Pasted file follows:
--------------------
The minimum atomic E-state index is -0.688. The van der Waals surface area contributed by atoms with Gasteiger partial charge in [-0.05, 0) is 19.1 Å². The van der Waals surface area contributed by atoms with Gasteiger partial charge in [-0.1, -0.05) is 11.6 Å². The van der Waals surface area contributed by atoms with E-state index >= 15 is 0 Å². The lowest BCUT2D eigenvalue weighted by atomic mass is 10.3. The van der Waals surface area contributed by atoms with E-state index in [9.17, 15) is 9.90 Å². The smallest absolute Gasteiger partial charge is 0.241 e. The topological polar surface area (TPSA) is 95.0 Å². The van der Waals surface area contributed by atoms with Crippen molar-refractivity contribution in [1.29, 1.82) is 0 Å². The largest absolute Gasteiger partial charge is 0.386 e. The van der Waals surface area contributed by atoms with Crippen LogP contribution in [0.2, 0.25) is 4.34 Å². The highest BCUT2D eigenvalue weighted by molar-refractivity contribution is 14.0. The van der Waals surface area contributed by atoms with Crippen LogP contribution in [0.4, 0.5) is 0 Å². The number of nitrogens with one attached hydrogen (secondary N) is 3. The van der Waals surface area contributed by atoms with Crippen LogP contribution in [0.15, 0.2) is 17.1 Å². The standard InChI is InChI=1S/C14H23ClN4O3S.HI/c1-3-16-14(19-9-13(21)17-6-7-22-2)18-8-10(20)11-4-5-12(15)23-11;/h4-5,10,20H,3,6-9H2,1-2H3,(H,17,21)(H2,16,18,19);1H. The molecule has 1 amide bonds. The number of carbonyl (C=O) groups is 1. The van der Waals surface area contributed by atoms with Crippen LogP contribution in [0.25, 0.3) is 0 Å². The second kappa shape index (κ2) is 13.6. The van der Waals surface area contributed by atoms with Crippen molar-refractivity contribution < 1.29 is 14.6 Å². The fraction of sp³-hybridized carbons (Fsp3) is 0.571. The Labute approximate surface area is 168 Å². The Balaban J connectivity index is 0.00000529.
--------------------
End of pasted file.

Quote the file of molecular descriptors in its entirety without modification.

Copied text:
The minimum atomic E-state index is -0.688. The van der Waals surface area contributed by atoms with Gasteiger partial charge in [-0.05, 0) is 19.1 Å². The van der Waals surface area contributed by atoms with Gasteiger partial charge in [-0.1, -0.05) is 11.6 Å². The van der Waals surface area contributed by atoms with E-state index >= 15 is 0 Å². The lowest BCUT2D eigenvalue weighted by atomic mass is 10.3. The van der Waals surface area contributed by atoms with E-state index in [9.17, 15) is 9.90 Å². The smallest absolute Gasteiger partial charge is 0.241 e. The topological polar surface area (TPSA) is 95.0 Å². The van der Waals surface area contributed by atoms with Crippen molar-refractivity contribution in [1.29, 1.82) is 0 Å². The largest absolute Gasteiger partial charge is 0.386 e. The van der Waals surface area contributed by atoms with Crippen LogP contribution in [0.2, 0.25) is 4.34 Å². The highest BCUT2D eigenvalue weighted by molar-refractivity contribution is 14.0. The van der Waals surface area contributed by atoms with Crippen LogP contribution in [0.4, 0.5) is 0 Å². The number of nitrogens with one attached hydrogen (secondary N) is 3. The van der Waals surface area contributed by atoms with Crippen LogP contribution in [0.15, 0.2) is 17.1 Å². The standard InChI is InChI=1S/C14H23ClN4O3S.HI/c1-3-16-14(19-9-13(21)17-6-7-22-2)18-8-10(20)11-4-5-12(15)23-11;/h4-5,10,20H,3,6-9H2,1-2H3,(H,17,21)(H2,16,18,19);1H. The molecule has 1 amide bonds. The number of carbonyl (C=O) groups is 1. The van der Waals surface area contributed by atoms with Crippen LogP contribution in [0.25, 0.3) is 0 Å². The second kappa shape index (κ2) is 13.6. The van der Waals surface area contributed by atoms with Crippen molar-refractivity contribution < 1.29 is 14.6 Å². The fraction of sp³-hybridized carbons (Fsp3) is 0.571. The Labute approximate surface area is 168 Å². The Balaban J connectivity index is 0.00000529.